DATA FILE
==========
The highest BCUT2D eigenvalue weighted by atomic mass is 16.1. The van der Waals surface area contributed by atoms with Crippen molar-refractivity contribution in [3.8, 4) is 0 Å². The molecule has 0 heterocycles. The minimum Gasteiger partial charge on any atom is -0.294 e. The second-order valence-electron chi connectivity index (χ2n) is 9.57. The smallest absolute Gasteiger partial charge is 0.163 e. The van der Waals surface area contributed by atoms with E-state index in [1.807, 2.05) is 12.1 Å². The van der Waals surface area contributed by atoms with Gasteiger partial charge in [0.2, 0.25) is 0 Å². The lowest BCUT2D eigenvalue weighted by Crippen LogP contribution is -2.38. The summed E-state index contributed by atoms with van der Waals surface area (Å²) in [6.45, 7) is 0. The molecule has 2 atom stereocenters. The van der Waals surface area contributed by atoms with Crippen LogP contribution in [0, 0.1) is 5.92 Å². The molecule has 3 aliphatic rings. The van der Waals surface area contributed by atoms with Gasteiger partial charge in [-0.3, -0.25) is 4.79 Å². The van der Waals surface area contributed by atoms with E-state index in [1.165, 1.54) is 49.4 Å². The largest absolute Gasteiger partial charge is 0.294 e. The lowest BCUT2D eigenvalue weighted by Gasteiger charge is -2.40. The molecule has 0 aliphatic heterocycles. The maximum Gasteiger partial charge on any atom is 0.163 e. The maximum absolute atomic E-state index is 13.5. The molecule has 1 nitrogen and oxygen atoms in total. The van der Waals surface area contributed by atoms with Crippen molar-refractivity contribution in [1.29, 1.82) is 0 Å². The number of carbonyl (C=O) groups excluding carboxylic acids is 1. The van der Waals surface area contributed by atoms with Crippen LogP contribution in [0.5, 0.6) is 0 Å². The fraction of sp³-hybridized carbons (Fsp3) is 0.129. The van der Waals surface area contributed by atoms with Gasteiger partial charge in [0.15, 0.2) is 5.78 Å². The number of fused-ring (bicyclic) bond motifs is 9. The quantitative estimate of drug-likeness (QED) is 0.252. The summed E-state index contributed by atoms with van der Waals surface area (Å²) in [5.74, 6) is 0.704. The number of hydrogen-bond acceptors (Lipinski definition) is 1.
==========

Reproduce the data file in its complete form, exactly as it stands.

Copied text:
The highest BCUT2D eigenvalue weighted by atomic mass is 16.1. The van der Waals surface area contributed by atoms with Crippen molar-refractivity contribution in [3.8, 4) is 0 Å². The molecule has 0 heterocycles. The minimum Gasteiger partial charge on any atom is -0.294 e. The second-order valence-electron chi connectivity index (χ2n) is 9.57. The smallest absolute Gasteiger partial charge is 0.163 e. The van der Waals surface area contributed by atoms with E-state index in [1.807, 2.05) is 12.1 Å². The van der Waals surface area contributed by atoms with Gasteiger partial charge in [0.2, 0.25) is 0 Å². The lowest BCUT2D eigenvalue weighted by Crippen LogP contribution is -2.38. The summed E-state index contributed by atoms with van der Waals surface area (Å²) in [6.45, 7) is 0. The molecule has 2 atom stereocenters. The van der Waals surface area contributed by atoms with Crippen LogP contribution in [0, 0.1) is 5.92 Å². The molecule has 3 aliphatic rings. The van der Waals surface area contributed by atoms with Gasteiger partial charge in [-0.3, -0.25) is 4.79 Å². The van der Waals surface area contributed by atoms with E-state index in [1.165, 1.54) is 49.4 Å². The largest absolute Gasteiger partial charge is 0.294 e. The lowest BCUT2D eigenvalue weighted by Gasteiger charge is -2.40. The molecule has 0 aliphatic heterocycles. The maximum Gasteiger partial charge on any atom is 0.163 e. The maximum absolute atomic E-state index is 13.5. The molecule has 1 nitrogen and oxygen atoms in total. The van der Waals surface area contributed by atoms with Crippen molar-refractivity contribution in [1.29, 1.82) is 0 Å². The number of carbonyl (C=O) groups excluding carboxylic acids is 1. The van der Waals surface area contributed by atoms with Crippen LogP contribution in [0.5, 0.6) is 0 Å². The fraction of sp³-hybridized carbons (Fsp3) is 0.129. The van der Waals surface area contributed by atoms with Gasteiger partial charge in [0.15, 0.2) is 5.78 Å². The number of fused-ring (bicyclic) bond motifs is 9. The quantitative estimate of drug-likeness (QED) is 0.252. The summed E-state index contributed by atoms with van der Waals surface area (Å²) in [5.74, 6) is 0.704. The number of hydrogen-bond acceptors (Lipinski definition) is 1.